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Is Shale Gas Production or People’s Perceptions Seismically Active?

March 11, 2012

It is important to put seismic activity in natural gas development into proper context.  Minor and imperceptible seismic activity is extremely common around the world.  Before and during operations, natural gas production companies study the seismicity of the areas where they are operating and design operational plans for each well based on an understanding of the specific geology.

“Oklahoma Geological Survey seismologist Austin Holland said seismic events around development activity are “really quite inconsequential. In separate comments on a potential earthquake risk from hydraulic fracturing, Stanford University geophysicist Professor Mark Zoback stated that the typical energy released in these instances “is the equivalent to a gallon of milk falling off the kitchen counter.” (1)

Furthermore, seismic activity can also occur in mining operations, driving piles for bridge, building construction, and drilling geothermal wells, in seismically active areas. Under the right conditions, every time pressure is applied or reduced from an underground rock formation there is at least a small risk of a seismic activity. There are about 1.3 million 2-2.9 magnitude quakes every year around the world.


The Bulletin of the Seismological Society of America,  published “We’ve studied how fairly shallow underground coal mining causes earthquakes that, depending on their size, might pose a ground-shaking hazard to nearby surface structures……” (2)

Each quarter, South Africa’s Council for Geoscience “published “Most of the events (seismic) are associated with deep-level gold mining of the reefs on the periphery of the Witwatersrand basin. The largest mining related seismic event ever to occur in South Africa took place on the 9 March 2005 and registered 5.3 on the local Richter magnitude scale.” (3)

An article “Coal Mining Causing Earth”  reported “ The magnitude-5.6 quake that struck Newcastle in New South Wales on December 28, 1989, killed 13 people, injured 160, and caused 3.5 billion U.S. dollars’ worth of damage. That quake was triggered by changes in tectonic forces caused by 200 years of underground coal mining……” (4)

Today, shale gas production is in the headlines for causing small, repeated earthquakes. These micro quakes have been linked to various aspects of the hydraulic fracturing operation such as the injection of fracking wastewater into containment wells deep below ground. Most of the quakes are minuscule, Magnitude 2 or 3 or less, and pose no public health or safety risks.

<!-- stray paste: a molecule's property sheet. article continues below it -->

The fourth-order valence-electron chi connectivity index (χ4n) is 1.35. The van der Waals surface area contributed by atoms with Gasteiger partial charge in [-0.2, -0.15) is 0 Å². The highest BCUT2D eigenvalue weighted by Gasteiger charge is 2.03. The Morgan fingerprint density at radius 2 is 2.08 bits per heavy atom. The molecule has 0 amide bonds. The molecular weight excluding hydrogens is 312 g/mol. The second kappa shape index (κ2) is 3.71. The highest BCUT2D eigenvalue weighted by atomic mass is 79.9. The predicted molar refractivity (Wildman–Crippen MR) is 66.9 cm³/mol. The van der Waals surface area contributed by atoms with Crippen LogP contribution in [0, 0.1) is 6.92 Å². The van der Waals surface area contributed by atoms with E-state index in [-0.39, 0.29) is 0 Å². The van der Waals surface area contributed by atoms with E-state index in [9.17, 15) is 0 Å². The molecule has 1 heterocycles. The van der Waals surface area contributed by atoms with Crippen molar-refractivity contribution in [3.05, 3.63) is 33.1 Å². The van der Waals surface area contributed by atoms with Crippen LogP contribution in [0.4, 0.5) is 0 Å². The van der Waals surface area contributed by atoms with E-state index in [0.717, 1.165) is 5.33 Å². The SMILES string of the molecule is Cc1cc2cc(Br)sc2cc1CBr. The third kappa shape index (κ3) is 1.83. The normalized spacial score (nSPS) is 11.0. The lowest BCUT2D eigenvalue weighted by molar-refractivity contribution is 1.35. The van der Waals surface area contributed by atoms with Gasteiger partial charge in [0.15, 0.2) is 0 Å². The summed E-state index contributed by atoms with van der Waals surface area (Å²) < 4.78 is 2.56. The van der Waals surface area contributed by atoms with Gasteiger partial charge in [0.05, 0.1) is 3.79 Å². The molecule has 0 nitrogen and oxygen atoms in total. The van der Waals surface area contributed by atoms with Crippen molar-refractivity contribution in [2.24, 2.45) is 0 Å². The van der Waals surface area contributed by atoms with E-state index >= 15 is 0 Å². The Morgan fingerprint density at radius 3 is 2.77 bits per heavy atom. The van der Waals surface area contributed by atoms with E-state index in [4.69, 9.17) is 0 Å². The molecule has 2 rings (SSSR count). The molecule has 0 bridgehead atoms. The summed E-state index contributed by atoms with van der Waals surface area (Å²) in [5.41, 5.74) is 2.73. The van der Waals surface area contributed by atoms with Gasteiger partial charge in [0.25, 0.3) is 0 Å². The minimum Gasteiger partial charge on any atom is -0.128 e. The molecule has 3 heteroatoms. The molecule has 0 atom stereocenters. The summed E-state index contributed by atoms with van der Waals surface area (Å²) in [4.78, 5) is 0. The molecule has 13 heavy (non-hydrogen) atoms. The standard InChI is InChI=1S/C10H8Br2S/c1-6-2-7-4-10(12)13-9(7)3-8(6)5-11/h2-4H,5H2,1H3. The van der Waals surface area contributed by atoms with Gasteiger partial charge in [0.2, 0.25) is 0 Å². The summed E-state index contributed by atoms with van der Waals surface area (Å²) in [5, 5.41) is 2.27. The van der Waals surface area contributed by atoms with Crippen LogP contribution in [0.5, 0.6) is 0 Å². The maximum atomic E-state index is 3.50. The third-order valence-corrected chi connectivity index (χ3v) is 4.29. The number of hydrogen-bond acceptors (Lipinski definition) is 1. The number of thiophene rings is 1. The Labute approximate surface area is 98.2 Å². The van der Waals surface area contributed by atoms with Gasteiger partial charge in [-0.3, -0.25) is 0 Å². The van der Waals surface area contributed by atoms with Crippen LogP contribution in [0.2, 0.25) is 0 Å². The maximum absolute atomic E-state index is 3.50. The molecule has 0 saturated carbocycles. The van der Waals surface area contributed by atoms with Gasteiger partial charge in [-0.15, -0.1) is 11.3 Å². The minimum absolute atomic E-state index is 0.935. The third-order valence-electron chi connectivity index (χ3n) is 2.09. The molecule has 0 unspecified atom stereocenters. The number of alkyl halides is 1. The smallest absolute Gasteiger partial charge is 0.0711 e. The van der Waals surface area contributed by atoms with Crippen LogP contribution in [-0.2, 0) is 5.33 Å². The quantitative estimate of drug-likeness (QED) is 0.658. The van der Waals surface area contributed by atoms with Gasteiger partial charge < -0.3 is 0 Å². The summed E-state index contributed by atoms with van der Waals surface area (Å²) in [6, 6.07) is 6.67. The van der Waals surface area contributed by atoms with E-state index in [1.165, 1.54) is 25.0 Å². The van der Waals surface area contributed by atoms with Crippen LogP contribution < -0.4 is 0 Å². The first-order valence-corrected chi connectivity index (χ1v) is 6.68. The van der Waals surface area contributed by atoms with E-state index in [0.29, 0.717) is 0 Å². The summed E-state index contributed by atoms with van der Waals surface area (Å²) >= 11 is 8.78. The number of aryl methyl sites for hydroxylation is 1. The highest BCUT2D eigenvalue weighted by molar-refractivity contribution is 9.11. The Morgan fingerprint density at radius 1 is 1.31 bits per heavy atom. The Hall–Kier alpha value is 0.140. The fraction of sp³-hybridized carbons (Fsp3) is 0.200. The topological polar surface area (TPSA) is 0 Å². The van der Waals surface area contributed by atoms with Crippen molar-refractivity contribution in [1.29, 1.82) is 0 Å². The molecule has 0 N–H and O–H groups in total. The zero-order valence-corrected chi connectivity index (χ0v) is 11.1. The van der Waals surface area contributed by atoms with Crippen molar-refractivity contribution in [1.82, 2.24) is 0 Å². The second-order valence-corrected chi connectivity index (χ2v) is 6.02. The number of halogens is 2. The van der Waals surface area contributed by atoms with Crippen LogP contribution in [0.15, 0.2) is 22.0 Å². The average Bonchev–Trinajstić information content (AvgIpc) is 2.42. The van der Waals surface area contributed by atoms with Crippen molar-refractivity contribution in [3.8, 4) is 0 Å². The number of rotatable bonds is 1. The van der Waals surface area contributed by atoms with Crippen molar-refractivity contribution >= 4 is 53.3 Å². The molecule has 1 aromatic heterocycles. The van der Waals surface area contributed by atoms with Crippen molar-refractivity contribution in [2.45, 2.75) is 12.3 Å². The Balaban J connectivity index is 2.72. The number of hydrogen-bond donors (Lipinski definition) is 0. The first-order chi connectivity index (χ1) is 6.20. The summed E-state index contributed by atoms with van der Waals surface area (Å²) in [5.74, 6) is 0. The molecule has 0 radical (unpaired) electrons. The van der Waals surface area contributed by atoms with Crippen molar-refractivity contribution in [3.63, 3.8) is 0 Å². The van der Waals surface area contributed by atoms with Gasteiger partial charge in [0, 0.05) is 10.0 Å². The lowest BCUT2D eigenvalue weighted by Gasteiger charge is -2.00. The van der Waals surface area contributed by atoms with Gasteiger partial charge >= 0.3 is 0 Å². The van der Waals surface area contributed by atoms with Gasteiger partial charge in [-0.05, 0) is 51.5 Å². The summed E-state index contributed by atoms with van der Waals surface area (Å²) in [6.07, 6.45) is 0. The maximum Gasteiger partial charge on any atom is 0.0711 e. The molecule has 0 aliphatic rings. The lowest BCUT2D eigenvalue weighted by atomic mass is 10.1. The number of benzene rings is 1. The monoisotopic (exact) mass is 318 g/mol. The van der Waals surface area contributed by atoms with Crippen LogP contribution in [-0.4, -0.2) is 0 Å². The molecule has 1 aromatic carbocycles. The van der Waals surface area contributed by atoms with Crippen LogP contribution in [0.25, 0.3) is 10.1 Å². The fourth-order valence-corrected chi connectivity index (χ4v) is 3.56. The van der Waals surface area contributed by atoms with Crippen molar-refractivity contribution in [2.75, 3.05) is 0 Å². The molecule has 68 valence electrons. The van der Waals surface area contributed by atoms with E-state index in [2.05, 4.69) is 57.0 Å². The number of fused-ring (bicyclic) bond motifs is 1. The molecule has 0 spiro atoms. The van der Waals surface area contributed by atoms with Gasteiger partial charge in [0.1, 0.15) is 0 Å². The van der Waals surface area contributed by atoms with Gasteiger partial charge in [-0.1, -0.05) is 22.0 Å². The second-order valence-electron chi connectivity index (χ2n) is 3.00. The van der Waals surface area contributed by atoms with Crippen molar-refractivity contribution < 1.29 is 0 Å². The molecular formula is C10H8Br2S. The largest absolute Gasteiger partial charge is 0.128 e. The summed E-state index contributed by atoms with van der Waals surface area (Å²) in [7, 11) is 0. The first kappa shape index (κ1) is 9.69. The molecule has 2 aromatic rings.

“What is believed to happen, is when the old fracking flowback water is injected into the deeper disposal wells, it reduces the friction in the fault. This doesn’t cause a quake; it just speeds up the process. The quake will happen somewhere down the line anyway, but this process may be making them happen sooner.”

Only a fool would want to sweep shale induced seismic activity under the rug, no matter how insignificant. The industry has taken steps to reduce risk of seismic activity from the injection at wastewater wells.

The Center for Strategic and International Studies reports, “Regulators and operators can take, and are already taking, a number of actions to reduce the future likelihood of seismic activity from wastewater injection, including assessing seismic risk when identifying or permitting injection sites, requiring seismic monitoring at active well sites, and limiting well pressure thresholds by decreasing the amount of water pumped into wells as well as the pressure at which it is pumped. Discussions are also under way about whether and how to handle the issue of large-volume injection at or near fault zones.” (5)

“Wastewater from natural gas extraction cannot be discharged directly into waterways without undergoing treatment. The EPA is developing natural gas wastewater standards for water that is taken to wastewater treatment facilities as some plants are not properly equipped to handle the wastewater. Another important option is to recycle and re-use wastewater, thereby reducing the volumes that ultimately must be disposed of in injection wells. Technological advancements are increasingly making this cost-competitive option. In addition, firms are now developing and employing “green” frack components, finding better ways to treat and recycle liquids flow, and exploring ways to reduce the amount of water used in fracking operations through advanced minimization technologies—all of which could result in the generation of less wastewater.” (5)

In closing, there is increased emphasis, not only in the mechanical aspects of completing these wells, but also on the geophysics and geologic aspects of where to drill and how to be more precise in designing shale gas production.  Seismologists have been able to demonstrate that seismic data can be processed and analyzed such that sweet spots in shale sections can be identified prior to drilling.

Photo: Shale gas is a natural gas locked in the matrix of low porosity shale rocks. Compliments of British Geological Survey

References: (1) “Seismic Activity and Natural Gas Development,” America’s Natural Gas Alliance; (2), Seismologists Study Mining-Induced Earthquakes, (3) A summary of recent research in seismology in South Africa, L.M. Linzera, CSIR NRE: Mining; (4) “Coal Mining Causes Earth Quake Study Says,” National Geographic News, January 3, 2007, Richard A. Lovett; (5) Center for Strategic and International Studies, “Fracking and Seismic Activity,” by By Frank A. Verrastro, Lisa Hyland, and Molly Walton, Jan 12, 2012;

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